Sat, April 06, 2002

Dr. Alexander S. Mikhailov

On Apr 5(Fri), we invited Dr. Alexander S. Mikhailov from Fritz Haber Institute of the Max Planck Society, Germany. We also joined his lecture entitled, "Nonequilibrium Stationary And Traveling Nanostructures In Surface Chemical Reactions".

"Nonequilibrium Stationary And Traveling Nanostructures In Surface Chemical Reactions"

Alexander S. Mikhailov
Department of Physical Chemistry,
Fritz Haber Institute of the Max Planck Society,
Berlin (Dahlem), Germany

ABSTRACT
Surface chemical reactions play a central role in the processes of heterogeneous catalysis, which are broadly used in chemical industry and environmental technology. In a typical catalytic process, the molecules of reactants are adsorbed from the gas phase onto a metal surface, diffuse on it, and react to form a product that goes back to the gas phase. Thus, the reaction proceeds within an atomically thin adsorbate layer on the surface of a metallic catalyst. The concentration patterns developing on the surface are observed using electron microscopy. Scanning tunneling microscopy allows furthermore to view such reactions with an atomic resolution, tracing diffusive motions of single atoms and monitoring individual reaction events. Lateral interactions between adsorbed molecules are typically present. Attractive interactions can lead to a condensation phase transition inside an adsorbate, converting it into a two-dimensional reactive fluid. On the other hand, adsorption of molecules may also induce a structural phase transition in a metal catalyst, accompanied by a rearrangement of atoms in its top layer. Hence, surface chemical reactions are often coupled to phase transitions. Our theoretical analysis shows that this can lead to the formation of a large variety of nonequilibrium nanostructures in such systems. Localized stationary structures, representing nonequilibrium chemical nanoreactors, are possible. Periodic stationary patterns with the wavelength controlled by the chemical reaction can spontaneously develop. Traveling nanostructures, representing atomic reactive clusters, may also be observed.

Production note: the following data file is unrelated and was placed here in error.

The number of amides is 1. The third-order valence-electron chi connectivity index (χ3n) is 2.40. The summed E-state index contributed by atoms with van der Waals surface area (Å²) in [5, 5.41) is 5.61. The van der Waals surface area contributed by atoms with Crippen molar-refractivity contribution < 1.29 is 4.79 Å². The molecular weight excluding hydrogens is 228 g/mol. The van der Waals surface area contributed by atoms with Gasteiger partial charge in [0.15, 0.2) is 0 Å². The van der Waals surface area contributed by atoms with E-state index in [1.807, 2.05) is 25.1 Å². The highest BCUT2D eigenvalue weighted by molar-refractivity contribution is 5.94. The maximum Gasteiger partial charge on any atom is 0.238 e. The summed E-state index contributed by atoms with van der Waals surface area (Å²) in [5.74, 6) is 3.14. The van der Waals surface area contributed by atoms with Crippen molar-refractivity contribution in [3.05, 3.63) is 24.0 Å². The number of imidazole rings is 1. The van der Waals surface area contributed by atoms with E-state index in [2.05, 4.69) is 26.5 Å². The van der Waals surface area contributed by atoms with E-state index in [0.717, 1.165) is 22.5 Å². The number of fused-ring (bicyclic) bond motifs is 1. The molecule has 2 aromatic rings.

posted at April 6, 2002 12:11 PM

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Polymer Molecular Engineering Laboratory
Department of Polymer Science and Engineering,
Kyoto Institute of Technology,
Matsugasaki, Sakyo-ku, Kyoto 606-8585, JAPAN